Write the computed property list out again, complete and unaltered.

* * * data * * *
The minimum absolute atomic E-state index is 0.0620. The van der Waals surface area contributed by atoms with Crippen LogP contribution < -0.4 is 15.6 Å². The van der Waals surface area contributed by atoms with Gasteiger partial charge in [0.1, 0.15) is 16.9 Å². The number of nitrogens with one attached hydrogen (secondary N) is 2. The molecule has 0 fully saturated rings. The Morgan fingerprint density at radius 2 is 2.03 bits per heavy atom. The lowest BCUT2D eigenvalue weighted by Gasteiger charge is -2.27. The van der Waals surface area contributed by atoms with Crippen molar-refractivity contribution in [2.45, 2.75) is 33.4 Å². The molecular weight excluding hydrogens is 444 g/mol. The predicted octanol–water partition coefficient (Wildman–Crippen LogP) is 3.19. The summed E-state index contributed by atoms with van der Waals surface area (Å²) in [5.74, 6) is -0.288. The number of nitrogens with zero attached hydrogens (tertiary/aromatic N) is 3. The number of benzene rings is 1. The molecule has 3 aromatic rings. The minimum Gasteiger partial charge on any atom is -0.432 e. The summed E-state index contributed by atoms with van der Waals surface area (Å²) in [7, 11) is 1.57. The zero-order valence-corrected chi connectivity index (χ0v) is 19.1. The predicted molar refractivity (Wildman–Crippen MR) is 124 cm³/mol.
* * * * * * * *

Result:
The minimum absolute atomic E-state index is 0.0620. The van der Waals surface area contributed by atoms with Crippen LogP contribution < -0.4 is 15.6 Å². The van der Waals surface area contributed by atoms with Gasteiger partial charge in [0.1, 0.15) is 16.9 Å². The number of nitrogens with one attached hydrogen (secondary N) is 2. The molecule has 0 fully saturated rings. The Morgan fingerprint density at radius 2 is 2.03 bits per heavy atom. The lowest BCUT2D eigenvalue weighted by Gasteiger charge is -2.27. The van der Waals surface area contributed by atoms with Crippen molar-refractivity contribution in [2.45, 2.75) is 33.4 Å². The molecular weight excluding hydrogens is 444 g/mol. The predicted octanol–water partition coefficient (Wildman–Crippen LogP) is 3.19. The summed E-state index contributed by atoms with van der Waals surface area (Å²) in [5.74, 6) is -0.288. The number of nitrogens with zero attached hydrogens (tertiary/aromatic N) is 3. The number of benzene rings is 1. The molecule has 3 aromatic rings. The minimum Gasteiger partial charge on any atom is -0.432 e. The summed E-state index contributed by atoms with van der Waals surface area (Å²) in [7, 11) is 1.57. The zero-order valence-corrected chi connectivity index (χ0v) is 19.1. The predicted molar refractivity (Wildman–Crippen MR) is 124 cm³/mol.